After some more exploring, it was time for an extremely well deserved lunch, in my opinion. Abhay's wife and mother cooked a lovely Malvani meal for me, complete with the much awaited Kokum-kadi, a drink made out of the famed Kokum fruit which is rich in anti-oxidants and is also highly recommended during the heat of the summer months.

The rest of the afternoon was spent strolling around the village. Nivati is a one-street village. One end leads to the highway and the other to the little port. There is even a little sign in a run down building that says office of Nivati port.

I was definitely the only visitor not only in Hardika, but also in Nivati village during the two days. It's wonderful travelling during the off-season. I hope environment damaging mass tourism attractions like water sports do not get there, ever. Regulated eco-tourism may not be a bad idea, though.

Village folk went about their daily chores. Many folks were sitting around, chatting. They seemed not to be in any hurry to go anywhere.

Red chillies were being dried in the sunlight, or, rather, whatever sunlight appeared from behind the clouds.

Repairing fishing nets is a daily task, very commonly seen in many homes in the village.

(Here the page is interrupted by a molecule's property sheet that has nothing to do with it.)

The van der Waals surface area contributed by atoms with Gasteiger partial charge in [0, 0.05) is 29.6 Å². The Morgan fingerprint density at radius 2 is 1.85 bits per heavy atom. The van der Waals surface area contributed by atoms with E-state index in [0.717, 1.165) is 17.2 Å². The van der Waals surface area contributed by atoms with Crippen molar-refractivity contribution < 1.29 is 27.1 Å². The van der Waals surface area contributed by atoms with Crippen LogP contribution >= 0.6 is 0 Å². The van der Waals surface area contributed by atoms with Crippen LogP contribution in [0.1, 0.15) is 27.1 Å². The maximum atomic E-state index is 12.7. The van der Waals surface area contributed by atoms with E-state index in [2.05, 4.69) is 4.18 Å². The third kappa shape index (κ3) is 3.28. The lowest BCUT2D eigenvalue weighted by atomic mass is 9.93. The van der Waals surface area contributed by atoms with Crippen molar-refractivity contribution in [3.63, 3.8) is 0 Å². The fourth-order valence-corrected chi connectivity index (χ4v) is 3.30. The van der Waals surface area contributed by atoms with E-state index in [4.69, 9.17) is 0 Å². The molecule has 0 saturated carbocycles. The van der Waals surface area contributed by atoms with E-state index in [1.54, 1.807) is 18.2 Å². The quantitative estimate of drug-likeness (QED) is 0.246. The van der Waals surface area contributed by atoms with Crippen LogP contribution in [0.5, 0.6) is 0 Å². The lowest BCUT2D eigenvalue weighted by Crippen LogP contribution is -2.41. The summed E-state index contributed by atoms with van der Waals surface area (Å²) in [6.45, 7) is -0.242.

A closer look reveals that fixing nets demands patience and extremely intricate skill.

The port of Nivati was very quiet that evening. The river and sea meet at this point, and the waves seemed to diminish quite rapidly.

Only a handful of fishermen were in the area, inspecting boats and nets. I had the entire beachfront to myself, and the stormy clouds. Scores of colourfully painted boats were moored next to each other on the river, earning their moments of rest.

Fishing nets and floats had been carefully folded and piled up on many boats, ready for call to duty whenever the need arises.

Back in the "resort", Abhay brought over an evening snack that consisted of a plate of roasted "pappads" topped with salad. Yummy!

Abhay invited me to his home, which was across the street from the guest rooms. He had constructed the modern structure only a year ago. Their earlier home looked like the thatched roofed building that stood next door, belonging to his neighbour. The old and the new stood side by side.

The highly valued "tulsi" plant and a coconut tree stood in front of the house, with a water outlet from the well. They drink well water, and seem to be quite healthy, however, I stuck to bottled water.